Maternal Deaths By the Numbers

<a href="http://maternalhealthtaskforce.org/images/infographic%20one%20year.jpg">Maternal Health Task Force</a> via Fair Use

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Today I stumbled upon this nicely designed infographic by the Maternal Health Task Force on annual maternal deaths globally. According to the graphic, India comes in first in maternal mortality with 68,310 deaths a year, followed by Nigeria (36,666) and Pakistan (20,091). These numbers are absolute totals, so it makes sense that India would have the most maternal deaths: they have the most deaths because they have the highest population. If you look at these numbers per capita instead of as totals, the context changes somewhat.

For example, using the same WHO/UNICEF/UNFPA/World Bank report the infographic was based on, India’s per capita maternal mortality rate in 2008 was actually middle-of-the-road at 230 deaths per 100,000 people, while Nigeria’s was much higher (840 per 100,000). So while the graph shows that India has the most maternal deaths in the world, it may be much riskier to be a mother in a country like Afghanistan (1400 deaths per 100,000) or Somalia (1200 deaths per 100,000).

It’s also compelling that the OECD countries (developed countries with high standards of living) make up such a small portion of deaths in the chart. This is true by absolute numbers of deaths, but it’s notable within the OECD group there is a decent amount of variance. For example, most OECD countries have very low death rates: Sweden has 5 maternal deaths per 100,000 people, Greece has 2, and Ireland has 3. The US is at the high end of the OECD range, with 24 deaths per 100,000: the same rate as Saudi Arabia and nearly five times Sweden’s rate.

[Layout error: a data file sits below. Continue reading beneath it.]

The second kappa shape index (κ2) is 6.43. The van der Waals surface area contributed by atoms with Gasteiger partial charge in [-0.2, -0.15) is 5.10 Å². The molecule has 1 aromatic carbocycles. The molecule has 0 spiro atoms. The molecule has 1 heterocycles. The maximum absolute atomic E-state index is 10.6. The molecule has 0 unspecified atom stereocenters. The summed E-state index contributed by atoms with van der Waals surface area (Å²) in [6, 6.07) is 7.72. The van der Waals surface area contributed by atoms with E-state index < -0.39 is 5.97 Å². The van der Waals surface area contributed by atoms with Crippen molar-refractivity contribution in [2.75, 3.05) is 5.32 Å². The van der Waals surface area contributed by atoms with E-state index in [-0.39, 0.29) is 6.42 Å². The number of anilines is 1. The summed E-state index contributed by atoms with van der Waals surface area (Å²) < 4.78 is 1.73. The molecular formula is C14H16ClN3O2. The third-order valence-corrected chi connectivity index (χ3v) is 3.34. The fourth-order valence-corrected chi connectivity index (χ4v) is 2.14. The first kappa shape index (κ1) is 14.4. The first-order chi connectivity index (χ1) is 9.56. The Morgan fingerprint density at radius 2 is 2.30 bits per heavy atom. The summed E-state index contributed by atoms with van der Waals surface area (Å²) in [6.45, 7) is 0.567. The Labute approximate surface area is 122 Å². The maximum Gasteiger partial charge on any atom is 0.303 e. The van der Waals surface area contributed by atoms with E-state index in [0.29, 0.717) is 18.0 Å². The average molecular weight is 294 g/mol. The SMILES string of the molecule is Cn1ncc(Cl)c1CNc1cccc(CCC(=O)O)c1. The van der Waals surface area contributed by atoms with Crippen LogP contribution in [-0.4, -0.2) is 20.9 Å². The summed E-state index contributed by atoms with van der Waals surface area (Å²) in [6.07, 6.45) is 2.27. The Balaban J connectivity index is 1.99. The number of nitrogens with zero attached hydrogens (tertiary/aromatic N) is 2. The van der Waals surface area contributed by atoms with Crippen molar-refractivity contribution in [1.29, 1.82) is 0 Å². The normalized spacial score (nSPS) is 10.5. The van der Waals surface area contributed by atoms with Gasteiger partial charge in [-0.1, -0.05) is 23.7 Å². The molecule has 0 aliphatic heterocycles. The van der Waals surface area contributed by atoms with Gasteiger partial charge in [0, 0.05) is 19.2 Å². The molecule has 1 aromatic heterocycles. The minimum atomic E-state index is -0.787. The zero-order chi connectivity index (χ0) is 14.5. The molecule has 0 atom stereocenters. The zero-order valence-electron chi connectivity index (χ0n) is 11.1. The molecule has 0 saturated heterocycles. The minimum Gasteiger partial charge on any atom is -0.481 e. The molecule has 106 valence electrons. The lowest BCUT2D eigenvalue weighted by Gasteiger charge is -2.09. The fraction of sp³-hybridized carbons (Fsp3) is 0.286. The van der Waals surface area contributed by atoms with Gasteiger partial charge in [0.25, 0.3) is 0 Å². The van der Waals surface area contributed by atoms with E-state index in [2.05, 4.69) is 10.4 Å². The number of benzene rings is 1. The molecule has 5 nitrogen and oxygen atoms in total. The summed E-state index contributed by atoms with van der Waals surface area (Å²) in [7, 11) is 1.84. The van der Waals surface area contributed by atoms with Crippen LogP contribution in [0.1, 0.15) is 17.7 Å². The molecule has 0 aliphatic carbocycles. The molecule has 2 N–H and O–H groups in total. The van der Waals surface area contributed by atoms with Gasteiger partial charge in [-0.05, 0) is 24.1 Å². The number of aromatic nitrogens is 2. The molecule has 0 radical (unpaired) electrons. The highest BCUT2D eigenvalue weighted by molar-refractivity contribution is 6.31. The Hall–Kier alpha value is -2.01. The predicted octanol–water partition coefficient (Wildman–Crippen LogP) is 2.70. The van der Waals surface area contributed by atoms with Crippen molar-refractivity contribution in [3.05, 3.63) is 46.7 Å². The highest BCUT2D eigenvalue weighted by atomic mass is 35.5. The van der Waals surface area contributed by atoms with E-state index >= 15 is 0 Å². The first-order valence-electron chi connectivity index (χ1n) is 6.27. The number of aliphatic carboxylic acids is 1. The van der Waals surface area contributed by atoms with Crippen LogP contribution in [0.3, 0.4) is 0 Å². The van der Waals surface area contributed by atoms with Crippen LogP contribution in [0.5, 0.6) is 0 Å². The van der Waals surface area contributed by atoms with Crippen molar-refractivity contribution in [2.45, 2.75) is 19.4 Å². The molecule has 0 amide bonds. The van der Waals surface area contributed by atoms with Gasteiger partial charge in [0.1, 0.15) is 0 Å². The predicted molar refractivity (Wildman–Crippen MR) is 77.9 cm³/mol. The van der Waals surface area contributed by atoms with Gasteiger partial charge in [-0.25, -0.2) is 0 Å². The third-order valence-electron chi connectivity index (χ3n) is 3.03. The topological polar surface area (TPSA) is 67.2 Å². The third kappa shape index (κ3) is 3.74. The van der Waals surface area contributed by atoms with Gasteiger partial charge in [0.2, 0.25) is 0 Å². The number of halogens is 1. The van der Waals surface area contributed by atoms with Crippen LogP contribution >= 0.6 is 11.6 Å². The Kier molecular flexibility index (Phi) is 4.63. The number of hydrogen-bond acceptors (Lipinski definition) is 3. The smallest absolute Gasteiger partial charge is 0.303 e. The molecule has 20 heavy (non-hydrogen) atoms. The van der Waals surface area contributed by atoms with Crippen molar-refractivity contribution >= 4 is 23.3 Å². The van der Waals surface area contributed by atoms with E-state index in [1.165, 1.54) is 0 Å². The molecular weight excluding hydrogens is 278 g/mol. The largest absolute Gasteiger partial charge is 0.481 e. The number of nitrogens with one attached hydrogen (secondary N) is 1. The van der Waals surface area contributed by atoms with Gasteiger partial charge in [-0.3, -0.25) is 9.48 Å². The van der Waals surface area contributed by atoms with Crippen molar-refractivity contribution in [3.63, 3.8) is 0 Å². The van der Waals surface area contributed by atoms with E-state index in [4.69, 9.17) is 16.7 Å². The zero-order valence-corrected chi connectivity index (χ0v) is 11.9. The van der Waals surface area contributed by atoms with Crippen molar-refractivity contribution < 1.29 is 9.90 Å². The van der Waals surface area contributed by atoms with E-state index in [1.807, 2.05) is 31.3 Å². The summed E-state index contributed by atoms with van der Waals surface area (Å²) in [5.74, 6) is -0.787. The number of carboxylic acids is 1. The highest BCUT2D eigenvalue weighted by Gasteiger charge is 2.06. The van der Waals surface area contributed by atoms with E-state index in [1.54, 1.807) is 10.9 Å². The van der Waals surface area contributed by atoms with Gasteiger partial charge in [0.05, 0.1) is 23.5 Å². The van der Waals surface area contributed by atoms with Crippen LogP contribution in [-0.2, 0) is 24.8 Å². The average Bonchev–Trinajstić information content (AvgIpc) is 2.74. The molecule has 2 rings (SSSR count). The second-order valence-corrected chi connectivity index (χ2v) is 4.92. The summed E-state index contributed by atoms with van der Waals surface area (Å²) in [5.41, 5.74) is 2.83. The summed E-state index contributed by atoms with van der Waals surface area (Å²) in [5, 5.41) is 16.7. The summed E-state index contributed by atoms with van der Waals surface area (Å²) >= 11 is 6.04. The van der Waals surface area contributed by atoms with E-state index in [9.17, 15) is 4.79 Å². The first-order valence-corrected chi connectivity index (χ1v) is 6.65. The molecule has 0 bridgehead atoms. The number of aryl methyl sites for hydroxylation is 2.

I guess my point here is that there are lots of ways to juggle the numbers, and ultimately I find the death rate per capita more useful than the total number of deaths. I also think charts like these obscure the point that the relative wealth and size of a country do have an affect on its maternal mortality, but they’re not everything. At the end of the day, I find it disheartening that a rich country like the US, which prides itself on its treatment of women, has the same maternal mortality rate as a country that doesn’t let women drive and a worse rate than countries with a fraction of its GDP per capita.

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Reclaiming power from those who abuse it often starts with telling the truth. And in "This Is How Authoritarians Get Defeated," MoJo's Monika Bauerlein unpacks six truths to remember during the homestretch of an election where democracy, truth, and decency are on the line.

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Please take a moment to see how all these truths add up, because what happens in the weeks and months ahead will reverberate for at least a generation and we better be prepared.

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